In the past few weeks, I’ve been reflecting on the important parts of my life that have taught me some really important lessons that I wanted to share with you.
My friends Nick Nanton and JW Dicks threw a fundraiser for Dave Valle and his Esperanza project the other night in Orlando. They also showed a video called Jacobs Turn. I sent the DVD to my older brother Bill.
It was a great video. Jacob is 4 years old and is just like all the other kids – he plays baseball and does his own thing and obviously feels connected to them.
Except that he is a bit different. You see, Jacob was born with Down Syndrome. Some children with Down Syndrome have serious physical disabilities and developmental problems. My brother Bill lost a new born son to Down Syndrome. Jacob’s family is fortunate in a way because Jacob is physically healthy except for some low muscle tone. And it appears he learns and does things more slowly than other kids. But what hit me during this video was how naturally he seemed to fit in. Although he’s a little boy who’s “different,” on and off the field he was just one of the other kids, and they treated him like anyone else, just as family and neighbors do.
The party and the video made me think about a lot of things — for example, how we all have expectations about how life is going to be, and what happens when things don’t turn out the way we thought they would. When Jacob was born and his family discovered that he had Down Syndrome, I suppose it was natural for them to feel overwhelmed at first.
But as I was watching him play baseball, I realized how much I’ve learned since I too have experienced so many disappointments and setbacks in my personal and business life.
Here is some of what I’ve started to call “Jacob’s Lessons” that may help your day or week get on the right track:
Wherever you are, be there
Although Jacob is different, he’s also just like every little kid before they start learning to spend most of their time in the past or the future the way we do as adults. During the game, he was in the present moment with the other kids — running around the bases, bowing to the crowd when he reached base safely, and enjoying watching his fellow teammates.
So some of the most important things I’ve learned in life are that:
- I have to let go and let God.
- To see things as they are. Not better or worse.
Here’s the key though:
- To see things better than they are
- To know what I’m willing to do to make them the way I want them.
I have also learned to let go of my concerns and just be there with friends and family. I really value being with family, especially my children. I love seeing their delights and supporting them during their upsets.
I could relate to Jacob’s Dad and how he sees things and interacts with his son and his other children. I’ve realized how much I miss if I’m not in the present moment too.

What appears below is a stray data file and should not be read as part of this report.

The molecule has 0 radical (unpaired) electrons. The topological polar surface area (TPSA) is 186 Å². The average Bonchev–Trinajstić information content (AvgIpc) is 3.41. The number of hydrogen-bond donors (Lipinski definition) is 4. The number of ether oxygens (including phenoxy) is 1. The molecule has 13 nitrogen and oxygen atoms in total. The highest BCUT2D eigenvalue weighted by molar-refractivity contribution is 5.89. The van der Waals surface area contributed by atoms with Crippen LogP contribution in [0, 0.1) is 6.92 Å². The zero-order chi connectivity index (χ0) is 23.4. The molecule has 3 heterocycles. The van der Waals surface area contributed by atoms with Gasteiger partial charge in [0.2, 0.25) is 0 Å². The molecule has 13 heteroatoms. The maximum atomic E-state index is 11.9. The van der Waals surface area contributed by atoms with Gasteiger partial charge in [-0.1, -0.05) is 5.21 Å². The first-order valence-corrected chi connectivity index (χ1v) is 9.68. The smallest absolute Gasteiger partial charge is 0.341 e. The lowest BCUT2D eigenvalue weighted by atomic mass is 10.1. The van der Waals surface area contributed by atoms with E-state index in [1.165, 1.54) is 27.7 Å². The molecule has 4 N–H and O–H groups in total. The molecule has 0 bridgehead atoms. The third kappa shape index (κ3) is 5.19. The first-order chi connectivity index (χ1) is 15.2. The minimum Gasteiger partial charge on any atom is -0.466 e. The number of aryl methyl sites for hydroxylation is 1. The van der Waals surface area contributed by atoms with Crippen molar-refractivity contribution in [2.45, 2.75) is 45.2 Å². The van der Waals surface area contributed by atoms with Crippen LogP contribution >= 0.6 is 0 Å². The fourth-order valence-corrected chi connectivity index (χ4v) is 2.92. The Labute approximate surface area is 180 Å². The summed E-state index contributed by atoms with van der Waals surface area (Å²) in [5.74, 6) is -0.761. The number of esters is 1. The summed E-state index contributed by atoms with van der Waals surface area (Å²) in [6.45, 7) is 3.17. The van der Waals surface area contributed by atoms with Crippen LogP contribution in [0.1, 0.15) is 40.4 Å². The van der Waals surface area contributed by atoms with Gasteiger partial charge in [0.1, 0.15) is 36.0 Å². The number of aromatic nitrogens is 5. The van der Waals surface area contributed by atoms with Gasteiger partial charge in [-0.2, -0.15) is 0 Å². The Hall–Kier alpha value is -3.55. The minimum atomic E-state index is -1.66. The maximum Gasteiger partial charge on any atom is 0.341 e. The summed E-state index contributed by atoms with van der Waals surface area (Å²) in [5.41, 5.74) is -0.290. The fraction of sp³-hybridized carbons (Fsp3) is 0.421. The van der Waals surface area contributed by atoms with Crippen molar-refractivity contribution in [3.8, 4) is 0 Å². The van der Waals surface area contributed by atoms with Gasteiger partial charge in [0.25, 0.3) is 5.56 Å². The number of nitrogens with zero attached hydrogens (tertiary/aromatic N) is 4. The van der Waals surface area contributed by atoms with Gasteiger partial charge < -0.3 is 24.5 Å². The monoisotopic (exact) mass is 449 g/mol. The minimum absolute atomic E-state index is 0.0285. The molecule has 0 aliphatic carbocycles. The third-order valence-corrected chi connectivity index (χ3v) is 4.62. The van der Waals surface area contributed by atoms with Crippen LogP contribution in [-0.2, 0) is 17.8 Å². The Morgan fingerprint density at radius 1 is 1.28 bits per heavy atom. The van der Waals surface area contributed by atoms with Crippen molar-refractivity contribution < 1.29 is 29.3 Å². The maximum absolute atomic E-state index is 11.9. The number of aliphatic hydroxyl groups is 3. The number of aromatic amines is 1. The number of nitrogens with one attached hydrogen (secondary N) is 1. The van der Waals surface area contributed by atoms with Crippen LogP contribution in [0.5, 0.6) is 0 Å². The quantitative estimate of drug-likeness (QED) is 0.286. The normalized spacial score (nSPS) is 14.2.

My mentor Jim Rohn used to say:
“Wherever you are, be there.”
Slow down and focus
In the movie, because Jacob does things more slowly, his folks and coaches have to listen and pay close attention to him. For me personally, if I start speeding on ahead, the connection between my family, friends, clients gets lost. Seeing Jacob has reminded me to focus and slow down. Remember the “good old days” before we all got used to the idea that we should be multitasking at every moment? It’s apparent that Jacob can’t multitask. He does one thing at a time, and more slowly than other kids, but he does everything with total focus. That’s been such a valuable lesson for me.
Don’t let things get to you
Jacob has also taught me to not let things get to me so much. I am guessing he rarely gets upset, and he appears to laugh at everything, and he basically loves everyone he meets. He somehow seems to intuitively respond to them as whole human beings because he’s too young to do any judging.
Stop judging — none of us is perfect, but we’re all unique
Jacob’s openness and lack of judgment has made me think a lot about what we tend to think of as “normal” — how our expectations and preconceptions sometimes blind us to what’s there in front of us. I know that sometimes other people may see that Jacob looks “different” and perceive him as not being “capable,” when in a lot of ways he just does things more slowly. But people who don’t know him may judge him as “less than…,” rather than someone with special, unique qualities.
This is ironic because aren’t all of us vulnerable to being judged as “less than…” in some area? After all, as human beings we all have our “imperfections.” We want other people to be open to learning who we are. I guess the main point I want to make is, maybe it’s time for us to let go of ways of thinking about how we view the world and other people that may be holding us back.
At his baseball game, Jacob was just like all the other kids, and also as unique as they all were, and as we all are. Maybe if we can learn from him how to be a little more in the moment, with more patience and openness, and to recognize that we’re just like everyone else — and also uniquely ourselves — we’ll find it easier to reconnect with the best parts of ourselves as human beings.
In that way, maybe Jacob is the way we all ideally could be.